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Earlier this week, we listed your favorite stories of 2011 — the 100 most-popular news items, columns and features on GeekWire this year, based on your clicks. Now we’d like to share a list of our favorites, along with some behind-the-scenes details.

Here are the stories, and the characters, that stand out most in our minds as we look back on the past year.

Amazon’s first employee: Shel Kaphan

Shel Kaphan (Annie Laurie Malarkey Photo)

One of the great joys of being a professional journalist is the vantage point into amazing people and events, and the chance to tell stories that truly create a first draft of history. That’s how I felt one afternoon at a Queen Anne coffee shop as I sat down with Shel Kaphan, the first employee of

Kaphan’s story had never been told, and I was honored to get the chance to hear the fascinating tale of how was born from the company’s first chief technology officer.

The interview spanned a number of topics, including insights into why located its headquarters in Seattle; some of the early technical challenges that occurred as the online bookseller’s business boomed; and Kaphan’s first impressions of a young Jeff Bezos. But I was most struck by the personal toll that working in the tech industry took on Kaphan, and some of the lingering issues that still exist between him and Bezos.

One of the longest pieces we’ve ever run on GeekWire, the interview with Kaphan was an opportunity for rare insights into one of the world’s most powerful technology companies.

–John Cook

Inside the mind of Ken Jennings

Ken Jennings in the KIRO-FM Studios (Erynn Rose Photo)

We had a great time talking with the Jeopardy! champion on the GeekWire radio show and podcast, and watching his mind work as we tried (unsuccessfully) to stump him that week’s installment of our Name that Tech Tune contest.

But the most eye-opening moment for me came after the show. Jennings had known the correct answer to the contest — that the music we played was the inspiration for the Nokia ringtone. However, it wasn’t enough for him to get it right. He wanted to know the history of the song, its composer and country of origin, and he peppered us with questions until we ended up doing a Google search to satisfy his curiosity.

Ken Jennings had identified something he didn’t know, and he needed to know it.

For me, that was the real insight into how great minds like his work.

— Todd Bishop

Steve Ballmer defends his job at a Rotary luncheon

Steve Ballmer at the Seattle Rotary

Leave it to the Rotarians to get a rise out of Steve Ballmer. The Microsoft CEO delivered a typical keynote talk at a Seattle Rotary luncheon in June, an environment one might think would be friendly turf. But things got really interesting when Assunta Ng, publisher of Northwest Asian Weekly, asked Ballmer during the Q&A portion of the talk what he thought of those critics who wanted him to step down.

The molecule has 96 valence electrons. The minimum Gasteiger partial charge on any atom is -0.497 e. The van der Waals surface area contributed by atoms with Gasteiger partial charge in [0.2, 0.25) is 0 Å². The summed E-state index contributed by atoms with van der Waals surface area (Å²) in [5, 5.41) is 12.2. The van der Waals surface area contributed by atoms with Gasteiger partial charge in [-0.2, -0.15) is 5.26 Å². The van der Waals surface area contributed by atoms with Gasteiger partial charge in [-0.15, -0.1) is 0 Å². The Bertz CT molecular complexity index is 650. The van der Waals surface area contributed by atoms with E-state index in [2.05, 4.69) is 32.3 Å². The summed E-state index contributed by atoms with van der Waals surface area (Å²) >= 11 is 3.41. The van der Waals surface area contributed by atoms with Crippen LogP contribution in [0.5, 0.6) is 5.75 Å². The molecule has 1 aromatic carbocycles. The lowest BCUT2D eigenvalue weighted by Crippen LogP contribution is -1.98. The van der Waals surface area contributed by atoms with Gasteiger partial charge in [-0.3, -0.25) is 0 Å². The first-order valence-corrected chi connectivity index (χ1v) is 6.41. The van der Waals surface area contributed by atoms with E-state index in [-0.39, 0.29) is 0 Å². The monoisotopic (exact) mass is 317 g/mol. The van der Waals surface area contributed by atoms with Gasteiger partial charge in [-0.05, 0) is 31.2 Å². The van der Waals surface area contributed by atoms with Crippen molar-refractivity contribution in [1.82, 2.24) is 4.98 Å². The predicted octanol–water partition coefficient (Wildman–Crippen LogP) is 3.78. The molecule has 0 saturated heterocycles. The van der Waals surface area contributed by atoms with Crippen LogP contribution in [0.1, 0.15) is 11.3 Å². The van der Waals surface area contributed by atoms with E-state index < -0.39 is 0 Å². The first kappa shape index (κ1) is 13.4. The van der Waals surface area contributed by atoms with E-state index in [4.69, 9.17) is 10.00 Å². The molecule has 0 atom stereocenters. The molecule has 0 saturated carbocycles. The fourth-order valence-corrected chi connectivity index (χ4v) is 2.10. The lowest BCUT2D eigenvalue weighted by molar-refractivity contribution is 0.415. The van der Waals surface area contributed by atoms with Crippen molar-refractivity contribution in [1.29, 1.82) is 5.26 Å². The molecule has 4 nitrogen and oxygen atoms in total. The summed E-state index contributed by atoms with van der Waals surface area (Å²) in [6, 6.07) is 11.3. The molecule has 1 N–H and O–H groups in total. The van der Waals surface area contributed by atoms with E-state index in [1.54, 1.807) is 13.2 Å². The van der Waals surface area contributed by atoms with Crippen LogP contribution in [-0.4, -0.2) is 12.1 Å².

What ensued was classic Ballmer, and we were there to capture the over-the-top remarks. “YOU TELL ME if I lack energy or conviction, or we’re not driving all the change we need to drive,” Ballmer yelled.

The best part was the reaction from the Rotarians — nervous laughter when the question was asked, and then loud applause after Ballmer’s response.

–John Cook

Bill Sleeper, 96-year-old geek

Bill Sleeper (Annie Laurie Malarkey Photo)

After years of helping my parents figure out their PCs and iPods (with varying degrees of patience on my part), I was completely blown away by 96-year-old Bill Sleeper as we sat one afternoon at the kitchen table inside his apartment at a retirement community north of Seattle.

A bona fide technology enthusiast, Bill spent the better part of two hours teaching me about all his favorite apps and gizmos, and giving me a hard time whenever he knew something about the iPhone that I didn’t — which was frequently. He is a character, a prankster and an all-around remarkable person with a true appreciation for the information-technology revolution, in part because he has watched it happen from the start.

If you missed it the first time, here’s our Geek of the Week profile of him.

— Todd Bishop

Paul Allen and Lesley Stahl

We survived our grilling by Lesley Stahl.

The release of Paul Allen’s memoir, Idea Man, resulted in two great experiences for us this year.

First, John and I were interviewed at length by 60 Minutes correspondent Lesley Stahl for the news magazine’s profile of the Microsoft co-founder. We didn’t end up making the broadcast, but we were in the online extras. And more than anything, as John wrote back in April, it was once-in-a-lifetime experience — even more remarkable for us because it came during GeekWire’s first month in business.

Second, I had the privilege of interviewing Allen about the book on stage at Seattle’s Town Hall. In front of the hometown crowd, Allen opened up with revealing stories about his life, his battles with cancer, his outlook on the technology industry, his relationship with Bill Gates, and what it’s like to play Pink Floyd in a submarine deep under the sea.

Watch and listen to highlights from the conversation in this KING-5 segment, this Seattle Channel program, and this special version of the GeekWire podcast.

— Todd Bishop

Mónica Guzmán and her bad-ass iPhone

One of the most rewarding parts of the past year for us was bringing Monica Guzman aboard as a regular columnist.

Monica has this great ability to find the deeper meaning in everyday experiences, and one of the best examples this year was her column in September about what happened when she left the iPhone on the top of the car. It’s a story of heartbreak, busted glass, technology and, in the end, a newfound faith in humanity.

Another great example, more recently, was Monica’s column about her grandpa joining Facebook, giving us all a good reminder of what social networking is really about.

See the full archive of Monica’s posts here, and look for more of her work on GeekWire in 2012.

Where have all the computer scientists gone?

Occasionally, we like to get on our soap boxes here at GeekWire. And one issue that resonated with us in 2011 was the need to improve the education system to produce more computer scientists and engineers. In other words, we need more geeks.

My idea: Either bring a world-class private technical university to the Seattle region, or build one ourselves. It’s a big and bold proposal. But that was actually how the idea came to be.

Earlier this year, I was asked by Seattle Magazine to come up with one “big idea” to fix Seattle. After a brainstorming session with some friends at a local tavern, the idea finally hit me. What Seattle really needs is more smart people. And the best way to get those folks here is through a world-class research university, one that would piggy-back on the success of the University of Washington.